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Traveler: Bloomington

Stop rushing through your trip to Bloomington and check out its major improvements.

You’ve mastered Bloomington 101, heading down for a game or a show and driving back up 37 late at night. It’s time to graduate to a higher level of B-town appreciation and spend a weekend in the state’s coolest community. You’ll need a full afternoon to explore the on-campus Sidney and Lois Eskenazi Museum of Art (1133 E. 7th St., 812-855-5445). Famously designed by I.M. Pei in 1982, it just reopened after a three-year, $30 million makeover created more gallery space, a conservation lab open to the public, and a skybridge that was part of Pei’s original design but never built until now. Find the Picassos and the Pollocks, then grab a bite in the lovely light-flooded cafe.

You could simply pop by another new attraction—the Graduate Bloomington hotel ($159/night; 210 E. Kirkwood Ave., 812-994-0500)—because it has the feel of a student union, drawing in townies and gownies alike to hang out in the cafe and communal workspaces. But checking in is better than just checking out the hip digs for a few minutes. It’s like a funhouse of Indiana cultural references, including basketball hoops as light fixtures and a Jack & Diane Terrace. There are too many nods to count, but one you can’t miss is the huge display of cookie jars in Poindexter’s restaurant, an homage to the world-record collection in Metamora; look for the jar your grandma had.

The lobby of the Graduate Hotel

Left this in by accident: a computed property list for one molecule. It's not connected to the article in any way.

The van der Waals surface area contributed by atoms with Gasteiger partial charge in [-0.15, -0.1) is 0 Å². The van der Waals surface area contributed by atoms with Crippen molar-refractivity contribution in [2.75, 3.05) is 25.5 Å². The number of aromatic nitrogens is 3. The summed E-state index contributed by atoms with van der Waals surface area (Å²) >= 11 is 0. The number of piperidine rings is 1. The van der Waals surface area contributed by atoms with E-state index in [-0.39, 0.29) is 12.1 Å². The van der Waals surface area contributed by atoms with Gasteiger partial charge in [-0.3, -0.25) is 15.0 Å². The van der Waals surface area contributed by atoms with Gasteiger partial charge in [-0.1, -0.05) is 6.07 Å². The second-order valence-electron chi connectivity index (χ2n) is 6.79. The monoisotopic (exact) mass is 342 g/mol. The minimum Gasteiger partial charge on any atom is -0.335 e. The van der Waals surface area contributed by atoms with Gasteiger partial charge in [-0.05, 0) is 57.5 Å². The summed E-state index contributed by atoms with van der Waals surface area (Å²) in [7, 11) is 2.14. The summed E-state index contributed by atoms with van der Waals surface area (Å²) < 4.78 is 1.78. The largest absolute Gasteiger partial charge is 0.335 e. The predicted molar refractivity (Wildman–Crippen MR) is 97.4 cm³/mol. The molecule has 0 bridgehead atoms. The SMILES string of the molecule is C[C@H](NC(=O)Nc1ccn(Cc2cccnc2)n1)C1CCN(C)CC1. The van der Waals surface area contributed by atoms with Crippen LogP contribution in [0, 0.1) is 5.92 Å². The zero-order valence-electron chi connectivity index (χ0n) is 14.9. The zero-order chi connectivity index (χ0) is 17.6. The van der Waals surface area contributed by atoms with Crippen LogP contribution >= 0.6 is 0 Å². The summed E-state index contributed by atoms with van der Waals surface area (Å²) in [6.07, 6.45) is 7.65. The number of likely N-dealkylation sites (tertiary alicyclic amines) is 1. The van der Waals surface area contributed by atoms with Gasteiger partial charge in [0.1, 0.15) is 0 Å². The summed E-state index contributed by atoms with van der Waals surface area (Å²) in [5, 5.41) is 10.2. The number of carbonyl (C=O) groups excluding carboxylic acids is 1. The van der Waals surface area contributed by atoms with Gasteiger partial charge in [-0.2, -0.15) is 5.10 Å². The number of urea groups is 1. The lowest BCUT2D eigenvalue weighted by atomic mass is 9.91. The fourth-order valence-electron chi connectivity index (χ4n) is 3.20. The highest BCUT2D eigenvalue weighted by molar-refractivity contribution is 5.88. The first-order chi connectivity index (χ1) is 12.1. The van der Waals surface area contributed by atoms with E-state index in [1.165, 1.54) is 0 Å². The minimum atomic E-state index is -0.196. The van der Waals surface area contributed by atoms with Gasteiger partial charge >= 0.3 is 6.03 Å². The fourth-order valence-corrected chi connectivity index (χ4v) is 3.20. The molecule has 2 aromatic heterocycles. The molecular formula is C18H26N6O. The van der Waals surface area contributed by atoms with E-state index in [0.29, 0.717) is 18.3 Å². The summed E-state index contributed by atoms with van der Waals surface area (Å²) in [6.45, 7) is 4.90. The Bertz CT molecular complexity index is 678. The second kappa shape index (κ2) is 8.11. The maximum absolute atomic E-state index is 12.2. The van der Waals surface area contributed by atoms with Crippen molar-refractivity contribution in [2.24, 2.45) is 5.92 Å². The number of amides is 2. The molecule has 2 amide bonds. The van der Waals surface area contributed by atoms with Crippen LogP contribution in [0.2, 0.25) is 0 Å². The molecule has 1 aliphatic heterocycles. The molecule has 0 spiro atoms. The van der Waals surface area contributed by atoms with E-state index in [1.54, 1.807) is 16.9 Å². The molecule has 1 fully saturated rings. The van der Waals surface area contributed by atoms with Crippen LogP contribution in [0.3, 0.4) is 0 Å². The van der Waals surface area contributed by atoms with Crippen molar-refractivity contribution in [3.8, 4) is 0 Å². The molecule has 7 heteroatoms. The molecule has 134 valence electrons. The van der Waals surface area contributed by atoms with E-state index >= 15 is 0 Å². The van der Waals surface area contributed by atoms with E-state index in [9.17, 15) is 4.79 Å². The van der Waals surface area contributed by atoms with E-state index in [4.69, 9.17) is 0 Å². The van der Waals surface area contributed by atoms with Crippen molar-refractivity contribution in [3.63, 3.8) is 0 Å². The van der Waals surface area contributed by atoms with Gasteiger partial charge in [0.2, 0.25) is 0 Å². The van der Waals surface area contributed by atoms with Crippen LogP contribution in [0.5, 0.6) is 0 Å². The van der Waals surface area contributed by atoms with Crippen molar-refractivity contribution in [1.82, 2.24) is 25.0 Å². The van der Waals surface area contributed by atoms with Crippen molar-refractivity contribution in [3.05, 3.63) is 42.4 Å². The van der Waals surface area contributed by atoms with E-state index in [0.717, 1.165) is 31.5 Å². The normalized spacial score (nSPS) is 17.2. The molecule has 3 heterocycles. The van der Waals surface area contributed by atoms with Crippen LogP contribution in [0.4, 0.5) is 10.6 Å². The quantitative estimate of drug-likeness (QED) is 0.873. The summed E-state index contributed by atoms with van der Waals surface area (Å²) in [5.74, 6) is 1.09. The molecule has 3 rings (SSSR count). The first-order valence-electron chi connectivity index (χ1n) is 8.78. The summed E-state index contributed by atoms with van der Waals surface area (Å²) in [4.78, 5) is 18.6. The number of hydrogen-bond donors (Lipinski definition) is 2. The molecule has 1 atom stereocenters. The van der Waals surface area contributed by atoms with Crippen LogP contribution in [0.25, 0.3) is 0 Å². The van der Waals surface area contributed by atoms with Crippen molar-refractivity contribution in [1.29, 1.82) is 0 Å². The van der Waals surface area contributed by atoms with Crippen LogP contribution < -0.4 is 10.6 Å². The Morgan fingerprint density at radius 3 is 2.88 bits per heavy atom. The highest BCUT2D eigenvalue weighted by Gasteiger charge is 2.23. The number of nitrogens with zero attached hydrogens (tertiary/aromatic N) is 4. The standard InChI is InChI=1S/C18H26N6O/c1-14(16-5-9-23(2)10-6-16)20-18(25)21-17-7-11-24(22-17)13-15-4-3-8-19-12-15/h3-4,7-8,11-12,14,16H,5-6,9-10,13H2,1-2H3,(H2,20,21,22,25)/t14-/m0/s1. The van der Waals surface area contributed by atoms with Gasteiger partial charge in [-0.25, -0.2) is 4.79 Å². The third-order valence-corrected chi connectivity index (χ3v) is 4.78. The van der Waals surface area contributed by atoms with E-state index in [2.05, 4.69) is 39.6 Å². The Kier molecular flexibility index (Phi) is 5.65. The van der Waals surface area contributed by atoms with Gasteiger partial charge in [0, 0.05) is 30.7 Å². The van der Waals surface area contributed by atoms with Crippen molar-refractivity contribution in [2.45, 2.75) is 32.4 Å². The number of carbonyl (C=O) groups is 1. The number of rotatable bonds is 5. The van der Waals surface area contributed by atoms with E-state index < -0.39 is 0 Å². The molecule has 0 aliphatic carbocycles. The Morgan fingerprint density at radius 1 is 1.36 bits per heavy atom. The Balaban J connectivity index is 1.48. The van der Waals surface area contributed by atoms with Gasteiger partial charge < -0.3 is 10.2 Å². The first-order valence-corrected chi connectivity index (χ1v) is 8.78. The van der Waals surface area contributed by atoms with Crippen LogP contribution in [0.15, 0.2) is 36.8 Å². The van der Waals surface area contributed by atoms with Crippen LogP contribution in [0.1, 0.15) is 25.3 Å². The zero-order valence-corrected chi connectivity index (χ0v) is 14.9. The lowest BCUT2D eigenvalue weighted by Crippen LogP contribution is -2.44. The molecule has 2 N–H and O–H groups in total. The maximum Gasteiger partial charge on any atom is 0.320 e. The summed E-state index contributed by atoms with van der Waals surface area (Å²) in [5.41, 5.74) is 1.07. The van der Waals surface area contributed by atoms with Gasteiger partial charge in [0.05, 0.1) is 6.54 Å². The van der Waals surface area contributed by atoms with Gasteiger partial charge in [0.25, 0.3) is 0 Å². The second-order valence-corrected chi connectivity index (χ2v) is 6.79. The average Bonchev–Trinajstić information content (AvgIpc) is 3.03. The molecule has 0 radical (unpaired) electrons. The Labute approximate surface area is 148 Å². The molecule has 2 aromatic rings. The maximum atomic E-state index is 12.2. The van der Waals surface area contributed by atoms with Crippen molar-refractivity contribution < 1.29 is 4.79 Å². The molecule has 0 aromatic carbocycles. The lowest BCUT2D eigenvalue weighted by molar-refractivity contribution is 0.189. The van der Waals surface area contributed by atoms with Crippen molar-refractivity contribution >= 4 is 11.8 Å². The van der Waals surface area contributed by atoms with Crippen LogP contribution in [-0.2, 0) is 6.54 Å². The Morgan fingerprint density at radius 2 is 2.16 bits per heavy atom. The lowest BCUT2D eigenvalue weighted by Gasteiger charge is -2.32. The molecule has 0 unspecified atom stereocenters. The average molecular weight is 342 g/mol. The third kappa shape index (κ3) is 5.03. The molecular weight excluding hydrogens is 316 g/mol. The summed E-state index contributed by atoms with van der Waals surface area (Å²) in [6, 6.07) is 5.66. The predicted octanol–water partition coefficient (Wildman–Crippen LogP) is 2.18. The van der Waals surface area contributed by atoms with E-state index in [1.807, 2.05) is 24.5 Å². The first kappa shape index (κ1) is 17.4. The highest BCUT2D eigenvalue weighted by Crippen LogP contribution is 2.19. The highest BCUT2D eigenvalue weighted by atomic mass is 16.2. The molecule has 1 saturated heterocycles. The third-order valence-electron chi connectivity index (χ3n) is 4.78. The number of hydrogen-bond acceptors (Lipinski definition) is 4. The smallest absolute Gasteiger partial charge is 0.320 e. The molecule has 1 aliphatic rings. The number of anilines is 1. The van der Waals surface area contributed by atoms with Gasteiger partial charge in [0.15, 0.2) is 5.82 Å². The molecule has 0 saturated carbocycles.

Now that you can afford more than Dagwood’s subs, have dinner and cocktails at Cardinal Spirits (922 S. Morton St., 812-202-6789) and see what Dean Wirkerman, a chef with Culinary Institute of America credentials and training at Per Se in New York, is cooking up. Bloomington has a nationally renowned comedy scene, and Alex Moffat from Saturday Night Live headlines January 16, 17, and 18 at The Comedy Attic (123 S. Walnut St., 812-336-5233). You won’t feel too old at the Social Cantina (125 N. College Ave., 812-287-8199), an upscale bar with 135 choices of tequila.

Hungover or not, you’ll benefit from some quiet time at the Tibetan Mongolian Buddhist Cultural Center (3655 S. Snoddy Rd., 812-336-6807). Take a walk around the 90-acre rural property and find the Buddhist monuments. Then spend an afternoon shopping on the courthouse square. At The Book Corner (100 N. Walnut St., 812-339-1522), pick up a tote bag with a map of independent booksellers around Indiana; each place offers a pin meant to be attached to the bag. Gather (116 N. Walnut St., 812-287-8046) has the hip-and-handmade market cornered., and Andrew Davis Clothiers (101 W. Kirkwood Ave., 812-323-7730) has a serious designer-shoe collection. Get a from-scratch Nutella hand pie and macchiato from The Inkwell (105 N. College Ave., 812-822-2925) for the drive home. And rub that stamp off your hand.

Fernandez began writing for Indianapolis Monthly in 1995 while studying journalism at Indiana University. One of her freelance assignments required her to join a women's full-tackle football team for a season. She joined the staff in 2005 to edit IM's ancillary publications, including Indianapolis Monthly Home. In 2011, she became a senior editor responsible for the Circle City section as well as coverage of shopping, homes, and design-related topics. Now the director of editorial operations, she lives in Garfield Park.
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